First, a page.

Travelling with kids doesn’t have to be a nightmare

Passports? check. Plane Tickets? check. Diaper Bag? Diaper Bag? My heart sank. As I stood toting my 1-year-old and 3-year-old, my face was hot with panic. How would I ever make it through a four hour plane ride with nothing? No bottles, no diapers, no toys. This is probably any mom’s worst nightmare. As a registered nurse working in the travel clinic, I see lots of families preparing for fantastic vacations. Things happen, but good planning will make disasters like mine less likely. 

  • Where to go? For starters, check out the health risks and vaccines that may be recommended or required at your destination. Information is available about some commonly travelled countries, and but for more exotic destinations, you can register and enter your destination for general advice. You may also need paperwork if travelling abroad – visa, passport or custody papers and be aware of what documents your airline may require.
  • Book your trip and see your health care provider. To get great travel health advice, see your family doctor or a travel health clinic. Immunization and medications may be recommended, but they will also give you ideas about how personal measures can reduce health risks. Purchasing travel insurance in case there is a need for evacuation or medical care can help take some of the stress off if an emergency arises.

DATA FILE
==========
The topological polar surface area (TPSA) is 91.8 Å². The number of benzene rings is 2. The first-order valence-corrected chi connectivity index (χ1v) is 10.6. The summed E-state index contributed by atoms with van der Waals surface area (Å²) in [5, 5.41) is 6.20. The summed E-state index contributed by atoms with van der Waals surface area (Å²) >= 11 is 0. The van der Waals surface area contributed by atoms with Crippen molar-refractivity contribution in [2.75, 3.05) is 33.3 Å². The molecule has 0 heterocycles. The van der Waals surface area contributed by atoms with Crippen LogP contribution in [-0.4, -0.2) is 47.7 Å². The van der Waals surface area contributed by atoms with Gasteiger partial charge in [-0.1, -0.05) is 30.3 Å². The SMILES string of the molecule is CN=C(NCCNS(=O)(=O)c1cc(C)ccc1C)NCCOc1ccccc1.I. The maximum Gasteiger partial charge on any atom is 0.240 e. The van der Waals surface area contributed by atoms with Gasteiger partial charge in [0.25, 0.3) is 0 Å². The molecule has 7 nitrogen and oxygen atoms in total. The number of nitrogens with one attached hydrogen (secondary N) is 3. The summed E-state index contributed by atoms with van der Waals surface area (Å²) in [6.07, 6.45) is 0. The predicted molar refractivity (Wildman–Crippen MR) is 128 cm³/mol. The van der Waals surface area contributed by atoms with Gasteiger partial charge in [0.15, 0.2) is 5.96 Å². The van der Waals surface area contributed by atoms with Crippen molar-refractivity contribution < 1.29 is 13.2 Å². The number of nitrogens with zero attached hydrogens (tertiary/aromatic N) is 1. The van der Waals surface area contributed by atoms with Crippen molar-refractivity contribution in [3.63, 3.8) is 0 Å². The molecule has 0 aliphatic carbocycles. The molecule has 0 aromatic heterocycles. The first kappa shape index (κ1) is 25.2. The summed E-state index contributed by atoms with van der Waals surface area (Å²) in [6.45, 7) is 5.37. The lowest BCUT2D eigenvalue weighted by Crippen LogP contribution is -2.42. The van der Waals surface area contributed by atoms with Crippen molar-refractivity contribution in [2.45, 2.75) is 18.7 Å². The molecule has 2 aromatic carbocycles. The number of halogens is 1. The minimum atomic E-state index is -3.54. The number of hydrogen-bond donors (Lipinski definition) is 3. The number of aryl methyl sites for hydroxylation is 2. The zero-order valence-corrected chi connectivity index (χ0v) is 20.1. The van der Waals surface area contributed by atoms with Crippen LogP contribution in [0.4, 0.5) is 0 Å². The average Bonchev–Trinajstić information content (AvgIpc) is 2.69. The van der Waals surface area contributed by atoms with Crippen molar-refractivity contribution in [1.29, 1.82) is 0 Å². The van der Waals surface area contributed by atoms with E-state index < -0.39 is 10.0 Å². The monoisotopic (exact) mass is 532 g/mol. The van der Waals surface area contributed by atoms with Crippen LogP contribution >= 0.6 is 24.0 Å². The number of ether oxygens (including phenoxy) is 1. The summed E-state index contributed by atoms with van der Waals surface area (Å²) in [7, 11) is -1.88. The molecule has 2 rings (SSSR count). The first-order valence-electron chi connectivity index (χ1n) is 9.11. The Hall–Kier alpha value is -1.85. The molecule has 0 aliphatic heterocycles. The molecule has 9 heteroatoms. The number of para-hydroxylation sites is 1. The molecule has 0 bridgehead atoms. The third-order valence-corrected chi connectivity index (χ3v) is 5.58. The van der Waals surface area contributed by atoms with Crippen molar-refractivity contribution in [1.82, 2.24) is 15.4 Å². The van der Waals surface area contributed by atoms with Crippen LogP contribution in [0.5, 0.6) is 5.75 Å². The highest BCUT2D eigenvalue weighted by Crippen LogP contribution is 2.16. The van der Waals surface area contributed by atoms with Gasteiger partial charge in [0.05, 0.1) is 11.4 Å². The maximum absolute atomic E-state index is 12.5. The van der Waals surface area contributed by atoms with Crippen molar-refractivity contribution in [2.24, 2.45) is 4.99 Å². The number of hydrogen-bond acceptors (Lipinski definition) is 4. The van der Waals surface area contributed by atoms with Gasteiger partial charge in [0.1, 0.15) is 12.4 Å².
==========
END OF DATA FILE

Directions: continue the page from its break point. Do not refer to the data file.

• Make a packing list (and remember to use it – not like me). You can’t assume that you will be able to get what you want at the other end. Car seats, travel cot/portable crib, stroller and baby accessories are best brought along if you are unsure what is available at your destination. Always have hand sanitizer or wipes, sunscreen, insect repellent and after-bite products.
  • Be prepared for the “what if” scenarios like flight grounding, delays, or cancellations. Have drinks, snacks, and toys available.
  • If you are still breast or bottle feeding your baby, passengers are permitted to bring liquids, like breastmilk, on airplanes, but it is limited, and you must declare what liquids you are bringing for your child. Know what you can or can not bring on board an aircraft.

Family holidays are absolutely the best of times. Stay safe and healthy – enjoy!

Share your experience:

For more tips and hints about travelling with kids, or to share your experience, there are many ways you can talk to one of us directly:

  • Leave us a comment below – we’d love your feedback
  • Talk to us on Twitter: @haltonparents
  • Email us at
  • Dial 311 or 905-825-6000 for parenting information or to speak directly to a Public Health Nurse every Monday to Friday from 8:30 a.m. to 4:30 p.m.

About this guest blogger:

Jette Anesen is a registered nurse with Halton Region’s Travel Health Services. For the past 6 years she has been providing Halton residents and families with pre-travel health recommendations. She is a mother of three and has worked for over 25 years in a variety of nursing settings. Jette is a certified Travel Medicine Practitioner with the International Society of Travel Medicine, as well as accredited in Triple P -Positive Parenting Program.

This entry was posted in Babies, Breastfeeding Your Baby, Breastfeeding Your Child, Children & Tweens, Keeping Your Baby Safe, Keeping Your Child/Tween Safe, Keeping Your Toddler & Preschooler Safe, Parenting Your Baby, Parenting Your Child/Tween, Parenting Your Toddler & Preschooler, Toddlers & Preschoolers and tagged , , , , , , , , , , , , , . Bookmark the permalink.

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